The mission of the Weston A. Price Foundation (WAPF) is to restore nutrient-dense foods to the human diet through education, research and activism. This is a HUGE job which is why WAPF relies on its numerous volunteers. There are 600 chapter leaders worldwide, and countless members and others who share the same passion for wellness through nutrition. Together, WAPF supports movements that contribute to this objective including: accurate nutrition instruction, organic and biodynamic farming, pasture-feeding of livestock, community-supported farms, honest and informative labeling, prepared parenting and nurturing therapies. Additional goals include the establishment of universal access to clean, certified raw milk and a ban on the use of soy formula for infants.

To undergird the work, WAPF relies on its four staff members. (And the president of WAPF, Sally Fallon Morell, doesn’t count, because she is actually a volunteer!)

How do they do it? How do they answer questions, provide resources, and more? Listen and you’ll learn:

–    about the various “departments” of WAPF (which really consist of only three people)
–    the questions they field that make them smile
–    the backstory of how each office staff member—Tim, Kathy, and Celia—came to work at WAPF
–    how they have seen WAPF grow and impact the dietary habits of the U.S.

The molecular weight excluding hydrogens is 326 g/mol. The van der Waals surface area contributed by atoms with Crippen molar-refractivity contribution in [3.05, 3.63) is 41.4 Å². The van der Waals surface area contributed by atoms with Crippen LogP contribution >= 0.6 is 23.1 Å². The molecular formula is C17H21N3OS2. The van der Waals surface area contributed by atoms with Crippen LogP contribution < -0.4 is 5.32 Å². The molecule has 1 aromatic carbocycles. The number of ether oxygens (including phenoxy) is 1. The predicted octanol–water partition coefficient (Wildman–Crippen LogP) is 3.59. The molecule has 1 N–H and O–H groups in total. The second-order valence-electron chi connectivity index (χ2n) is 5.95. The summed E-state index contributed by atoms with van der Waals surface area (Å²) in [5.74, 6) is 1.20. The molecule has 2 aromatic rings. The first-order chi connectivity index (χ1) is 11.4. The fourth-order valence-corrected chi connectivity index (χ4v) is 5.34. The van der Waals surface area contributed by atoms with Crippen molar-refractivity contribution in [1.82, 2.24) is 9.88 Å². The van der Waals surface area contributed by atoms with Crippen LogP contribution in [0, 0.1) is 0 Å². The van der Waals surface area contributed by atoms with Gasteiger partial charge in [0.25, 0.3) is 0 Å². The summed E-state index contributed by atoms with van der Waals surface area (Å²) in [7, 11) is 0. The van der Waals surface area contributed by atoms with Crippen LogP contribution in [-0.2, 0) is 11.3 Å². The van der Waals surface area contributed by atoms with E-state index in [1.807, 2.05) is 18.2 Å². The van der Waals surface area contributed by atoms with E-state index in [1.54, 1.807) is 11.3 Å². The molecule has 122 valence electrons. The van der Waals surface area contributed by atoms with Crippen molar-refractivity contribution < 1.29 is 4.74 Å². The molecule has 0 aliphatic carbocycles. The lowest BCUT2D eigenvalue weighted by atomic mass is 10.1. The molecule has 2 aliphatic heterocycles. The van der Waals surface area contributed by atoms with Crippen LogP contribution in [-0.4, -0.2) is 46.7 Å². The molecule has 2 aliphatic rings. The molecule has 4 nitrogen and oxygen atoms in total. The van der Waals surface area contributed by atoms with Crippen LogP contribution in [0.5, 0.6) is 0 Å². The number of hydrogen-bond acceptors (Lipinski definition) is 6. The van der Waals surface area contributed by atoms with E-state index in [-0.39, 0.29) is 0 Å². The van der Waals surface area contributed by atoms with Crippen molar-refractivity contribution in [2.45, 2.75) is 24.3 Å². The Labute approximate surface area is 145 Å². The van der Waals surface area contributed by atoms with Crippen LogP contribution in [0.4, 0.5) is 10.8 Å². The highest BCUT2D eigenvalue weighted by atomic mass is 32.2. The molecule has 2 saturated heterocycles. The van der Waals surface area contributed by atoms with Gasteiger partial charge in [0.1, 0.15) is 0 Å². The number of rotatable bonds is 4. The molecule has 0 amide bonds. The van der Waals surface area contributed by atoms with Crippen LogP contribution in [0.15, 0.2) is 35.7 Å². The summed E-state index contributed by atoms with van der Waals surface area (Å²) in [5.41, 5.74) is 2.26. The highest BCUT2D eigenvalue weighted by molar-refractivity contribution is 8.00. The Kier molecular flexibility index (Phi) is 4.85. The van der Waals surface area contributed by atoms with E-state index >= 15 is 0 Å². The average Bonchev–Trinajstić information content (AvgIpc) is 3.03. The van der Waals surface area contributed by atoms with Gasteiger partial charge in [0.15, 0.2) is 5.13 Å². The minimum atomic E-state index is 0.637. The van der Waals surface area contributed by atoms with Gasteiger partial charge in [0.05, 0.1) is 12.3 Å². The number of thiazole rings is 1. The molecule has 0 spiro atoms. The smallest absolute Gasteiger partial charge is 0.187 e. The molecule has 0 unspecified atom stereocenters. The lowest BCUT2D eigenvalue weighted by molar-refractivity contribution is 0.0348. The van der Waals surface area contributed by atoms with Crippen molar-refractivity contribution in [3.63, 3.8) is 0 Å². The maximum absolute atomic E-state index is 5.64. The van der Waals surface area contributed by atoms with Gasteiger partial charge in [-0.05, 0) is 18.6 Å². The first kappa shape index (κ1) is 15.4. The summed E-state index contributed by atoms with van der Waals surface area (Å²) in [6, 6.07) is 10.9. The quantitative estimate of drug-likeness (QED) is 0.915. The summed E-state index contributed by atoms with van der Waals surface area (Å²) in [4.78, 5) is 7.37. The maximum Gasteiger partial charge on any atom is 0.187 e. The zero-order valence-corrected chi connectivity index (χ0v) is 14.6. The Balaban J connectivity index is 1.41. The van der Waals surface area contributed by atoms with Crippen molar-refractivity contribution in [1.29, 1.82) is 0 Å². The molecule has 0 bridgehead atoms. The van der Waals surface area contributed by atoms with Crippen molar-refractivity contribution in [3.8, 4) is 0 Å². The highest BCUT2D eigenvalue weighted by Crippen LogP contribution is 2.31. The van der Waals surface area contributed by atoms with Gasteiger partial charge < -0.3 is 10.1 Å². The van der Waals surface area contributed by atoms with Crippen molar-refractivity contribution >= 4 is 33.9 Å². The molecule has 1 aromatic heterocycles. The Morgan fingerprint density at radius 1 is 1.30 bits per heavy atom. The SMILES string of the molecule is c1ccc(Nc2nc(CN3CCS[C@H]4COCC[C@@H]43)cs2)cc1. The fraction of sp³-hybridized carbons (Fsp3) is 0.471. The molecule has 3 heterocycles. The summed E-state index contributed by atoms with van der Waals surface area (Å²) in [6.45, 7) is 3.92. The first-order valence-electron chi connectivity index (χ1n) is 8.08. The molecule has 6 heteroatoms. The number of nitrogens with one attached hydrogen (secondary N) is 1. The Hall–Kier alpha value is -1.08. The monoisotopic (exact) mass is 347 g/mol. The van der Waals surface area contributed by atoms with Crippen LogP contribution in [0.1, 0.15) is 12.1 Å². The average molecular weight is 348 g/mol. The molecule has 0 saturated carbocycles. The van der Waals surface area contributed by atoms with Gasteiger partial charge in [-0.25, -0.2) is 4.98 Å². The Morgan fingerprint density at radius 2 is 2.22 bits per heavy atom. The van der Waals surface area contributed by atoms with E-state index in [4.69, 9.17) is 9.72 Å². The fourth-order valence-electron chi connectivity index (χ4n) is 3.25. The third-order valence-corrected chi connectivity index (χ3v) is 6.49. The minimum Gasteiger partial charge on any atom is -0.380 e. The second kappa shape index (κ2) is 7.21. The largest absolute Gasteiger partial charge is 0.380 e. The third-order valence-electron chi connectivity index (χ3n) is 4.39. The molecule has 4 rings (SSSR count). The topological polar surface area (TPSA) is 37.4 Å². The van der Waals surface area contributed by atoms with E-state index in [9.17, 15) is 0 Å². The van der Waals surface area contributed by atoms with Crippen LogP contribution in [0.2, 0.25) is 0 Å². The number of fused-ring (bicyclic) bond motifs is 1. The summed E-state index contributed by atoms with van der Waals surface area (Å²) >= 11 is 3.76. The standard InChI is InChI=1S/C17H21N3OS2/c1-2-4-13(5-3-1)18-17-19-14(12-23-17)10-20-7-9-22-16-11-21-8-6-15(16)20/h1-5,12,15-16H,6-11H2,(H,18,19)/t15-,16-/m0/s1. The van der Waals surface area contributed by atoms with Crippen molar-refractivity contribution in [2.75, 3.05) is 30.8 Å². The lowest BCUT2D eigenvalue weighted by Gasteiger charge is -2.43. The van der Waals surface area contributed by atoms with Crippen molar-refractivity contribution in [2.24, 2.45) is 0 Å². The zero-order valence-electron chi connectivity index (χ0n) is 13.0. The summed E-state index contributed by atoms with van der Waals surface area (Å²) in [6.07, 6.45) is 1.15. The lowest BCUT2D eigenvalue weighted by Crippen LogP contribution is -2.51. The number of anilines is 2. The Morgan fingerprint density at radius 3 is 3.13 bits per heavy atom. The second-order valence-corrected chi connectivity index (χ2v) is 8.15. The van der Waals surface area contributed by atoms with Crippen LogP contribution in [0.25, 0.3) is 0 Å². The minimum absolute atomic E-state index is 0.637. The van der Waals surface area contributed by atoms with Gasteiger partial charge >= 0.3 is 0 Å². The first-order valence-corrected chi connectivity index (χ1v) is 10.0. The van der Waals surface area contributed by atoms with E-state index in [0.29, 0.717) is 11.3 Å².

–    the projects WAPF is currently working on

If you’ve ever wondered about the inner workings of WAPF, give a listen. You will be astounded to hear of all they do with such a lean staff!

#36 Protecting food freedom – Pete Kennedy

Pete is an attorney in Sarasota, Florida. He represents you and you may not even know it! He is a board member of the Farm-to-Consumer Legal Defense Fund (FTCLDF) and he works tirelessly to protect your food freedom—so that you can obtain the food of your choice from the source of your choice. He represents farmers and consumers who want to protect their access to nutrient dense foods, and the ability to grow (and sell) their own. He has backed farmers facing enforcement actions and has counseled on the right to farm, herd shares, buying club operations and more, on the federal and state level.

In today’s episode you will learn:
–    how our food freedom is at risk and what can be done about it
–    where the regulations are coming from and why/how they hinder a small farmer’s business
–    the case of dairy farmer Vernon Hershberger in Wisconsin (who was acquitted on 3 of the 4 counts against him)
–    the diminishing number of dairies in the U.S.
–    the health problems arising from large processing and slaughterhouse plants
–    why farmers need a favorable regulatory climate to succeed
–    how to get involved with FTCLDF, whether you’re a farmer, homesteader, or consumer

Weston A. Price Foundation –
Farm to Consumer Legal Defense Fund (FTCLDF) –
FTCLDF on Twitter – @foodfreedomfund

Episode #35 The Green Vaccine

When Cilla Whatcott’s one year-old daughter had a severe reaction to a vaccine, Cilla took her back to the doctor. After some tests, her daughter, Lily, was diagnosed with aseptic meningitis. The pediatrician did not associate the illness with the vaccine, so Cilla began to investigate alternative therapies to restore her daughter’s health and to protect all of her children from sickness and disease.